5 Largest Wolves in the World

Wolves are predominantly divided into three species: Ethiopian wolves, red wolves and gray wolves. However, distinctions are made between varieties of wolves within these categories, organizing them into subspecies. Nearly 40 subspecies of wolves are officially recognized, the largest of which fall under the category of gray wolves.

Many people lump every subspecies of gray wolves together, calling the Gray Wolf species the largest on the planet. However, with so many different wolves to be studied within that group, there’s room to get more specific. Let’s look at 5 of the largest subspecies of wolves in the world and learn a little bit about each of them.

  1. Great Plains Wolf – (Canis lupus nubilus)

Weight: 110 pounds
Length: 6.5 feet
Location: Great Plains
Estimated population: 3,900

Great Plains Wolf - (Canis lupus nubilus)
Source: wikimedia.org

Efficient pack hunters like their counterparts, Great Plains Wolves feast on a variety of deer, moose, beavers, and birds. The average pack size for this subspecies is only five or six wolves, despite being the most common subspecies of wolf in the United States.

The Great Plains Wolves population was damaged by hunting and trapping to the point of near-extinction, leaving only a small scattering of surviving wolves near the Canadian border. Efforts have been made to help the population bounce back and it continues to rise today.

Did You Know?

This impressive and widespread subspecies of wolf has been determined to include varieties like the Northern Rocky Mountain Wolf, which was once given a title as its own separate subspecies.

  1. Alaskan Interior Wolf – (Canis lupus pambasileus)

Weight: 120 pounds
Length: 6.5 feet
Location: Alaska, Canada
Estimated population: 5,000

Alaskan Interior Wolf - (Canis lupus pambasileus)
Source: wikimedia.org

Also known as the Yukon Wolf, this subspecies resides in both Alaska and the Yukon while doing its best to avoid the coldest tundras. The highly intelligent, observant packs of Alaskan Interior Wolves exercise a level of teamwork which enables them to take down massive prey such as bison, moose, and elk. They generally stalk and circle their prey, attacking from all sides so that it doesn’t know which side to defend. This method not only takes down their meal efficiently, but reduces the risk of individual pack members getting injured.

Did You Know?

The colors of the Alaskan Interior Wolf generally range from black to white. Black has been observed to be the most common color, along with fur patterns that feature black in combination with other colors.

  1. Tundra Wolf – (Canis lupus albus)

Weight: 125 pounds
Length: 5-7 feet
Location: Northern Europe and Asia
Estimated population: 30,000-40,000

Tundra Wolf - (Canis lupus albus)
Source: flickr.com

As you might guess from its name, the Tundra Wolf is adapted for an extremely cold climate. Its coat grows thick in shades of gray, rust, and black and provides excellent insulation. These skillful predators hunt in packs like most wolves do. They also exercise selective predation, picking off the old, sick, and weak members of caribou and bison herds.

Did You Know?

While these majestic wolves once roamed a much broader area of Northern Europe, their numbers were compromised by human hunters. After being hunted for their beautiful pelts, the reduced Tundra Wolf population is densest primarily in the northern arctic and boreal Russia.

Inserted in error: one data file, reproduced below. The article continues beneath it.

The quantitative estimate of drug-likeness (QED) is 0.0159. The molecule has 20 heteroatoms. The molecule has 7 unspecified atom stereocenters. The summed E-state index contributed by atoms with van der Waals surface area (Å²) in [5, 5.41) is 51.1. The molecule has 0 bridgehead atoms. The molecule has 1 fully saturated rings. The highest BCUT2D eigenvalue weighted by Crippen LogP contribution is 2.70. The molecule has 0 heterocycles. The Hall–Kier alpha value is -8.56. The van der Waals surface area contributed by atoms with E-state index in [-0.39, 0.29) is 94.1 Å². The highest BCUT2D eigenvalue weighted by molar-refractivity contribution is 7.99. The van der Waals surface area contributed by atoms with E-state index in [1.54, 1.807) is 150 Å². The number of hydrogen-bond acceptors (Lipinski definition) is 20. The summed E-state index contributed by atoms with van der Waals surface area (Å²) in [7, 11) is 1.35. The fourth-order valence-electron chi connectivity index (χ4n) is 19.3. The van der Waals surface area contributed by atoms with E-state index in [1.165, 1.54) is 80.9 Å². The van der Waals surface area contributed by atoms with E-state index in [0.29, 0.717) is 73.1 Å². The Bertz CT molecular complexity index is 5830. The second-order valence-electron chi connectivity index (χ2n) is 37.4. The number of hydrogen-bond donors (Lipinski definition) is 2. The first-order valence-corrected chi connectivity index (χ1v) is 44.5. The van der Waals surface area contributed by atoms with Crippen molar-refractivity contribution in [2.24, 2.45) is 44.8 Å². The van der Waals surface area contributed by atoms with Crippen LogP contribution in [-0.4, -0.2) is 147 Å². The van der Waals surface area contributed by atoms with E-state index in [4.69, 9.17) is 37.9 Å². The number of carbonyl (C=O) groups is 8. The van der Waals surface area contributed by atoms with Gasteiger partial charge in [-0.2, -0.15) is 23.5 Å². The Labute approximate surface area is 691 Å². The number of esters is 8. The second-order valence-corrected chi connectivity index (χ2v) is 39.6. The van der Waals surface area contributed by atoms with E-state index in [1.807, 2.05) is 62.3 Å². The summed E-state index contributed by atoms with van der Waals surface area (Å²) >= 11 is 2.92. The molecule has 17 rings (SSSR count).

1. Eurasian Wolf – (Canis lupus lupus)

Weight: 160 pounds
Length: 5 feet
Location: Northern Europe
Estimated population: 25,000-30,000

Eurasian_wolf
Source: wikimedia.org

While it’s a close comparison, the Eurasian Wolf is considered to be larger on average than the Tundra Wolf based on their average weight. While these wolves can be found all the way through Western Europe, Scandinavia, and China, the largest of them are located in Russia. The densest population of these hardy wolves is found in Russia as well.

The main defining features that set the Eurasian Wolf apart from other subspecies are its slender build and comparatively short, coarse coat. The colors of their coats vary greatly, fluctuating between cream, red, black, gray, or any combination of those.

Did You Know?

The diet of the adaptable Eurasian Wolf is as diverse as its habitat. They not only eat the usual canine meals of deer, and sheep–they’ll eat rodents, frogs, and lizards as well.

  1. Mackenzie Valley Wolf – (Canis Lupus Occidentalis)

Weight: Up to 175 pounds
Length: 5 to 7 feet
Location: Alaska and Western Canada
Estimated population: 7,000 – 10,000

Mackenzie Valley Wolf - (Canis Lupus Occidentalis)
Source: wikimedia.org

The Mackenzie Valley Wolf is the largest wolf in the world. Also known as the Northwestern Wolf or Canadian Timber Wolf, this furry giant roams the northwest, frequenting the Mackenzie River Valley. The Mackenzie river is the longest river system in Canada, and nourishes an expansive ecosystem where the largest of wolves can flourish.

The Mackenzie Valley Wolf is also prevalent in Yellowstone National Park, where it plays the important role of keeping the Elk population in check. These smart, formidable wolves generally hunt by coordinating a stampede that causes the youngest and weakest members of the herd to fall behind for an easier takedown.

Did You Know?

These wolves have especially sturdy limbs and large lungs adapted for breathing at higher altitudes, which enable them to reign supreme in their natural habitat. Mackenzie Valley Wolves are considered to be the largest-bodied wolf subspecies as compared to their lankier cousins. Their hefty build gives them a slightly stockier and more rounded appearance than other types of wolves.

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